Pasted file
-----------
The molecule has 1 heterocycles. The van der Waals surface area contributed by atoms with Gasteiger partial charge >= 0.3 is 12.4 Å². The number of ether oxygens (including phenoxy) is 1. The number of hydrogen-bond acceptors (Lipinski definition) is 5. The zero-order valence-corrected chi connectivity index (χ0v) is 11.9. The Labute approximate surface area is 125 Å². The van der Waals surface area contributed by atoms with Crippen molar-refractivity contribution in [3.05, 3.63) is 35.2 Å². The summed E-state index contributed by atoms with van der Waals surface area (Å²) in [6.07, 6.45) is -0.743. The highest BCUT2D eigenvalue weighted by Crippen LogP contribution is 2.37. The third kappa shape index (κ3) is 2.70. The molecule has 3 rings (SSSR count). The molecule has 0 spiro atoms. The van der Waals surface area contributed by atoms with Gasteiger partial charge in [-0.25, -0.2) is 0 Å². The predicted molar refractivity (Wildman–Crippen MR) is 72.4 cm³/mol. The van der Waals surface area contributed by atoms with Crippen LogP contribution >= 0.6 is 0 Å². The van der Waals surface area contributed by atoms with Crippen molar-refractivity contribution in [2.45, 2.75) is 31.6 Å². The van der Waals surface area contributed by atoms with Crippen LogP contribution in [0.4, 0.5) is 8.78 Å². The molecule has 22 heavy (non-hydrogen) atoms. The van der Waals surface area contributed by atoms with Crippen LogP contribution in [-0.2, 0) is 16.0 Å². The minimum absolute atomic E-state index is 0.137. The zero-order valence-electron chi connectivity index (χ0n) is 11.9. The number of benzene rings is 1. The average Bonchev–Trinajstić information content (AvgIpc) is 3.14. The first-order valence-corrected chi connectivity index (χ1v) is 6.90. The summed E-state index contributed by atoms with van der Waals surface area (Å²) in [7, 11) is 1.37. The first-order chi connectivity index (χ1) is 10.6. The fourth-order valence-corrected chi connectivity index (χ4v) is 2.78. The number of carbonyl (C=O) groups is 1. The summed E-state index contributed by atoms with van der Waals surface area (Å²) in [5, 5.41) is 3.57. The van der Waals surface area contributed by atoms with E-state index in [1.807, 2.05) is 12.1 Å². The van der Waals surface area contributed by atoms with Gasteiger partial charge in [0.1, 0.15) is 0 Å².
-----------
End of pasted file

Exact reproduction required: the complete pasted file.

The molecule has 1 heterocycles. The van der Waals surface area contributed by atoms with Gasteiger partial charge >= 0.3 is 12.4 Å². The number of ether oxygens (including phenoxy) is 1. The number of hydrogen-bond acceptors (Lipinski definition) is 5. The zero-order valence-corrected chi connectivity index (χ0v) is 11.9. The Labute approximate surface area is 125 Å². The van der Waals surface area contributed by atoms with Crippen molar-refractivity contribution in [3.05, 3.63) is 35.2 Å². The summed E-state index contributed by atoms with van der Waals surface area (Å²) in [6.07, 6.45) is -0.743. The highest BCUT2D eigenvalue weighted by Crippen LogP contribution is 2.37. The third kappa shape index (κ3) is 2.70. The molecule has 3 rings (SSSR count). The molecule has 0 spiro atoms. The van der Waals surface area contributed by atoms with Gasteiger partial charge in [-0.25, -0.2) is 0 Å². The predicted molar refractivity (Wildman–Crippen MR) is 72.4 cm³/mol. The van der Waals surface area contributed by atoms with Crippen LogP contribution >= 0.6 is 0 Å². The van der Waals surface area contributed by atoms with Crippen molar-refractivity contribution in [2.45, 2.75) is 31.6 Å². The van der Waals surface area contributed by atoms with Crippen LogP contribution in [0.4, 0.5) is 8.78 Å². The molecule has 22 heavy (non-hydrogen) atoms. The van der Waals surface area contributed by atoms with Crippen LogP contribution in [-0.2, 0) is 16.0 Å². The minimum absolute atomic E-state index is 0.137. The zero-order valence-electron chi connectivity index (χ0n) is 11.9. The number of benzene rings is 1. The average Bonchev–Trinajstić information content (AvgIpc) is 3.14. The first-order valence-corrected chi connectivity index (χ1v) is 6.90. The summed E-state index contributed by atoms with van der Waals surface area (Å²) in [7, 11) is 1.37. The first-order chi connectivity index (χ1) is 10.6. The fourth-order valence-corrected chi connectivity index (χ4v) is 2.78. The number of carbonyl (C=O) groups is 1. The summed E-state index contributed by atoms with van der Waals surface area (Å²) in [5, 5.41) is 3.57. The van der Waals surface area contributed by atoms with E-state index in [1.807, 2.05) is 12.1 Å². The van der Waals surface area contributed by atoms with Gasteiger partial charge in [0.1, 0.15) is 0 Å².